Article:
# Equivalence of Definitions of Injection/Definition 1 iff Definition 3

## Theorem

The following definitions of the concept of **Injection** are equivalent:

### Definition 1

A mapping $f$ is **an injection**, or **injective** if and only if:

- $\forall x_1, x_2 \in \Dom f: \map f {x_1} = \map f {x_2} \implies x_1 = x_2$

That is, an **injection** is a mapping such that the output uniquely determines its input.

### Definition 3

Let $f$ be a mapping.

Then $f$ is an injection if and only if:

- $f^{-1} {\restriction_{\Img f} }: \Img f \to \Dom f$ is a mapping

where $f^{-1} {\restriction_{\Img f} }$ is the restriction of the inverse of $f$ to the image set of $f$.

## Proof

Let $f: S \to T$ be an injection by definition 1.

Thus:

- $\forall x_1, x_2 \in S: \map f {x_1} = \map f {x_2} \implies x_1 = x_2$

First we note that:

- $t \in \Img f \implies \exists x \in \Dom f: \map f x = t$

thus fulfilling the condition for $f^{-1} {\restriction_{\Img f} }$ to be left-total.

Now let:

- $t \in \Img f: \tuple {t, y}, \tuple {t, z} \in f^{-1}$

Thus:

\(\displaystyle \tuple {t, y}, \tuple {t, z}\) | \(\in\) | \(\displaystyle f^{-1} {\restriction_{\Img f} }\) | |||||||||||

\(\displaystyle \leadsto \ \ \) | \(\displaystyle \tuple {y, t}, \tuple {z, t}\) | \(\in\) | \(\displaystyle f\) | Definition of Inverse of Mapping | |||||||||

\(\displaystyle \leadsto \ \ \) | \(\displaystyle \map f y = t\) | \(=\) | \(\displaystyle \map f z\) | Equality of Elements in Range of Mapping | |||||||||

\(\displaystyle \leadsto \ \ \) | \(\displaystyle y\) | \(=\) | \(\displaystyle z\) | as $f$ is injective |

So by the definition of mapping, $f^{-1} {\restriction_{\Img f} }$ is a mapping.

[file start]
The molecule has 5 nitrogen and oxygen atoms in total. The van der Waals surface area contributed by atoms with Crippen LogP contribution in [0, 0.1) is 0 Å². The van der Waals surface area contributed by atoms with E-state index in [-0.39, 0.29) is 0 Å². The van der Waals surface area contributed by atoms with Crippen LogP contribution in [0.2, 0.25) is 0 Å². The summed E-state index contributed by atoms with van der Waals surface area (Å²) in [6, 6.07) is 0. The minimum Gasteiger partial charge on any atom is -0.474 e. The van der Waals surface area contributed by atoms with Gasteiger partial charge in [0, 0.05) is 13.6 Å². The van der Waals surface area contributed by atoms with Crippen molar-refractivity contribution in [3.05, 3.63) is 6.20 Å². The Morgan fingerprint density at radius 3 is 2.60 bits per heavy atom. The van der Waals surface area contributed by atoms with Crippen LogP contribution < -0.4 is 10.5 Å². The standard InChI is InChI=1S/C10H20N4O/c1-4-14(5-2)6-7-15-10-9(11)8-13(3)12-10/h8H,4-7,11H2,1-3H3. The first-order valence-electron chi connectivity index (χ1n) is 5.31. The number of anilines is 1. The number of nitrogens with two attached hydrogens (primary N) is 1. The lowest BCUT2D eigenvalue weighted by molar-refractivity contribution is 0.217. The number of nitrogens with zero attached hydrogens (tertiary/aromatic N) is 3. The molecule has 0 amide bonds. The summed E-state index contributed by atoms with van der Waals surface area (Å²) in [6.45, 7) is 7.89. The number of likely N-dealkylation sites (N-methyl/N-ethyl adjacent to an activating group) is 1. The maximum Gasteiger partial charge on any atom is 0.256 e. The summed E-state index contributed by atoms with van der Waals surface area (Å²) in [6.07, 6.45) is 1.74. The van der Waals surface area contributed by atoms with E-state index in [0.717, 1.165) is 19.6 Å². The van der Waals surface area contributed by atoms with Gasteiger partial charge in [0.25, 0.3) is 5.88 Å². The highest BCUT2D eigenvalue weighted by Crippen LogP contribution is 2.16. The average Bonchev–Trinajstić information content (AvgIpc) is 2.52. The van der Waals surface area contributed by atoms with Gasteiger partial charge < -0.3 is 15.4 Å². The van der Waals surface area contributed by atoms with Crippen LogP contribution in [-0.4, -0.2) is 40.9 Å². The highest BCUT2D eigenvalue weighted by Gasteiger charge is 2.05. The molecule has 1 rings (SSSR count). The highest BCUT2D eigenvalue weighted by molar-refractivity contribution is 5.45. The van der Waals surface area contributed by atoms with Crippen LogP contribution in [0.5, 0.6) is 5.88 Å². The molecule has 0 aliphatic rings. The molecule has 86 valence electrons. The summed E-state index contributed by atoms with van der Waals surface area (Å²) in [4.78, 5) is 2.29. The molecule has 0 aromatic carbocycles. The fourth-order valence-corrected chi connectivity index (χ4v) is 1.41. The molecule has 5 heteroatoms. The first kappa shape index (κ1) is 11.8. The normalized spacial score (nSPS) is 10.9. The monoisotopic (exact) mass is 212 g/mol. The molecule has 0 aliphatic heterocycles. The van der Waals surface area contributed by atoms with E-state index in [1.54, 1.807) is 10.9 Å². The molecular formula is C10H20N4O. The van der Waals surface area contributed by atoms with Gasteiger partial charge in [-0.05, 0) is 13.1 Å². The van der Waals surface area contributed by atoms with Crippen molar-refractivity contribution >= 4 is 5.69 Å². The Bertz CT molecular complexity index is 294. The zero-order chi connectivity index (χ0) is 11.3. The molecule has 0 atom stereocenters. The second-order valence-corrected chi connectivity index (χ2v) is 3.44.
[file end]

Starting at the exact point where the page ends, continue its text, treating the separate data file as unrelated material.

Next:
So $f$ is an injection by definition 3.

$\Box$

Let $f: S \to T$ be an injection by definition 3.

Then:

- $f^{-1} {\restriction_{\Img f} }: \Img f \to \Dom f$ is a mapping

where $f^{-1} {\restriction_{\Img f} }$ is the restriction of the inverse of $f$ to the image set of $f$.

We need to show that:

- $\forall x, z \in \Dom f: \map f x = \map f z \implies x = z$

So, pick any $x, z \in \Dom f$ such that:

- $\map f x = \map f z$

Then:

\(\displaystyle \map f x\) | \(=\) | \(\displaystyle \map f z\) | |||||||||||

\(\displaystyle \leadsto \ \ \) | \(\displaystyle \exists y \in \Dom f: \tuple {x, y}, \tuple {z, y}\) | \(\in\) | \(\displaystyle f\) | Definition of Mapping | |||||||||

\(\displaystyle \leadsto \ \ \) | \(\displaystyle \tuple {y, x}, \tuple {y, z}\) | \(\in\) | \(\displaystyle f^{-1} {\restriction_{\Img f} }\) | Definition of Inverse of Mapping | |||||||||

\(\displaystyle \leadsto \ \ \) | \(\displaystyle x\) | \(=\) | \(\displaystyle z\) | as it is specified that $f^{-1} {\restriction_{\Img f} }$ is a mapping |

So $f$ is an injection by definition 1.

$\blacksquare$

## Sources

- 1965: Seth Warner:
*Modern Algebra*... (previous) ... (next): $\S 5$: Theorem $5.2$ - 1975: W.A. Sutherland:
*Introduction to Metric and Topological Spaces*... (previous) ... (next): Notation and Terminology